A San Francisco judge on Wednesday opted to delay a motion from the District Attorney's Office to dismiss manslaughter charges against former SFPD Officer Christopher Samayoa, in order to give the state Attorney General's Office more time to consider the case.

The politics are pretty clear behind DA Brooke Jenkins's decision three weeks ago to drop the charges against Samayoa or hand the case over to AG Rob Bonta. Unlike her predecessor Chesa Boudin, Jenkins wants not to seem so hostile to the cops, and dropping this watershed prosecution launched during Boudin's tenure is a symbolic way to do that.

The ACLU of Northern California called Jenkins's decision "extremely disturbing," and said it "sends an unmistakable signal that police officers will not be held accountable under Brooke Jenkins' watch."

Samayoa was only four days on the job on December 1, 2017, after going through the police academy, when he shot unarmed 42-year-old Keita O'Neil, who had been fleeing police in a stolen van belonging to the California Lottery. Boudin filed the manslaughter charge against Samayoa in November 2020, citing Samayoa's "terrible, tragic and unlawful decision to pull and shoot his gun."

Jenkins, for her part, says that "the case was filed for political reasons and not in the interests of justice." And, Jenkins wrote, in a letter to Bonta, "Given the conflicts that have arisen, the evidentiary problems, and the complete lack of good faith surrounding the filing of this matter, we cannot ethically proceed with this prosecution."

O'Neil's family told KTVU last month that Jenkins appeared "more interested in investigating the Boudin administration than she was in holding Christopher Samayoa accountable for the murder of Keita O’Neil," and they said they had requested that the AG's office take over the case.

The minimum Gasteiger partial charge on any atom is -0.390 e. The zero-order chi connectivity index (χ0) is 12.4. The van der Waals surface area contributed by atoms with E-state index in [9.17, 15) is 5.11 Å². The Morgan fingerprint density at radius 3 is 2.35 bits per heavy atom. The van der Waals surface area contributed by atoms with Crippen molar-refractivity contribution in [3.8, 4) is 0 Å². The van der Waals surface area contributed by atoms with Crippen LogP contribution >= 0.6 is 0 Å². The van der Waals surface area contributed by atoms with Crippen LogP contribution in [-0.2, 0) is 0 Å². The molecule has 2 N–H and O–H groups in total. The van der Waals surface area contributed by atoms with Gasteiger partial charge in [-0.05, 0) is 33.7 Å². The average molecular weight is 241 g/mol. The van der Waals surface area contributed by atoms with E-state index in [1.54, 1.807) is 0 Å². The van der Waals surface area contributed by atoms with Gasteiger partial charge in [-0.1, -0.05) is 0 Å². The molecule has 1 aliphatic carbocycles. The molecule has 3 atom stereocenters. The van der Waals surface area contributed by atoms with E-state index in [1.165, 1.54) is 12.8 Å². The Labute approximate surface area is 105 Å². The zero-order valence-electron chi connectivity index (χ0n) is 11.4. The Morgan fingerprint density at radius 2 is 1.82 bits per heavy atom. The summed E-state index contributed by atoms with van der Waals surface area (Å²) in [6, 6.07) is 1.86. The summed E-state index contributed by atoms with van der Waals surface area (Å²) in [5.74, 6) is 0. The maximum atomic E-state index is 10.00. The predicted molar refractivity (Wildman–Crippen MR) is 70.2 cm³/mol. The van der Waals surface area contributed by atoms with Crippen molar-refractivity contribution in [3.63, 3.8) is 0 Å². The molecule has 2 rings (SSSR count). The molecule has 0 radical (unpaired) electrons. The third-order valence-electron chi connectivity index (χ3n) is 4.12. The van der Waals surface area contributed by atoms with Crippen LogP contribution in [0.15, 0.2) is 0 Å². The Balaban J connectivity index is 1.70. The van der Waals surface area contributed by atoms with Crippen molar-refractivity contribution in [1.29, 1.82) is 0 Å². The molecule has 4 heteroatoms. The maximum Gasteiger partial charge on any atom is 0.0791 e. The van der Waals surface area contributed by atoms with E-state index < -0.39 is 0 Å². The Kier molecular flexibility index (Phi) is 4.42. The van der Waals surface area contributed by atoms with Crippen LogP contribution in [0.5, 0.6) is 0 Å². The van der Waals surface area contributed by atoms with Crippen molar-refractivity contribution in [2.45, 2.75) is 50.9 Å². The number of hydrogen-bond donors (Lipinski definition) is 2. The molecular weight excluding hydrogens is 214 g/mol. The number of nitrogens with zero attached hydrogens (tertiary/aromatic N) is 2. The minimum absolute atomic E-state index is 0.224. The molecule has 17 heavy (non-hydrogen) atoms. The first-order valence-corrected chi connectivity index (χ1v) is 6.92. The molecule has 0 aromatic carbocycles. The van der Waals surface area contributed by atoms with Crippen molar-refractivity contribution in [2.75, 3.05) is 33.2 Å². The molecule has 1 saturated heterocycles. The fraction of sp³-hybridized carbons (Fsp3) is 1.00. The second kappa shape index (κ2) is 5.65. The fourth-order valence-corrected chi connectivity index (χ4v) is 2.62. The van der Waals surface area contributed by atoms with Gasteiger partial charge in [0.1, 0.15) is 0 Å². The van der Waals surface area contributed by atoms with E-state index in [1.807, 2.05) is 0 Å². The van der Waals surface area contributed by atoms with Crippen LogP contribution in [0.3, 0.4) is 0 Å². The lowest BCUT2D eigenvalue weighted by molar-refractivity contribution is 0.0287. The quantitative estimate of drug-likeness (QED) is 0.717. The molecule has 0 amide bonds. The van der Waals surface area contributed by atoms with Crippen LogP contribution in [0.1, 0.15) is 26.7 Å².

Bonta's office replied to the attorney for the O'Neils, saying in part that they "do not believe the District Attorney has a recusable conflict of interest in this case." That suggests that Bonta may try to kick this back to Jenkins, but as the SF Standard notes, Bonta ran on holding police more accountable — and this case will be seen as a test of that pledge.

Family and friends of O'Neil and criminal justice activists gathered outside the courthouse in San Francisco Wednesday morning to protest Jenkins's decision and push for prosecution in the case.

Despite the fact that the AG's office did not send a representative to request a continuance in the case, the judge opted to delay a hearing about the dismissal of charges until March 7, pending a firm decision by Bonta.

As NBC Bay Area reports, Jenkins issued a statement in response:

"We respect the court’s decision to continue this case in order to give the Attorney General’s Office more time to review this matter. We are not opposing that decision. We understand the complexity of this case and the Attorney General’s Office’s need for more time to review this matter. We have already transferred the entire case file to the Attorney General’s office and welcome their independent review."

Can Bonta or a judge compel Jenkins to prosecute this case even if she doesn't want to? Will Bonta's office take it up?

Boudin chimed in after Jenkins announced the decision to drop the case saying to Mission Local, "Jenkins’s dismissal is offensive and her excuses are dishonest: We charged this case based on the facts — the same facts that led the police department to fire the officer, led the judge to sign the arrest warrant, and led the city to settle a multi-million dollar lawsuit with Keita O’Neil’s family."

Boudin also accused Jenkins of "coordinating with the officer’s defense team to avoid a public hearing on the disturbing facts of the case."

To date, no SFPD officer has ever been successfully prosecuted in a fatal shooting.

Last year, SFPD Officer Terrance Stangel was on trial for an excessive use-of-force case brought by Boudin's office involving a victim, Dacari Spiers, who had been severely injured in a beating by officers near Fisherman's Wharf in 2019. The jury acquitted Stangel on several charges and hung on one charge, and when Boudin's office attempted to seek a new trial, the judge in the case loudly balked.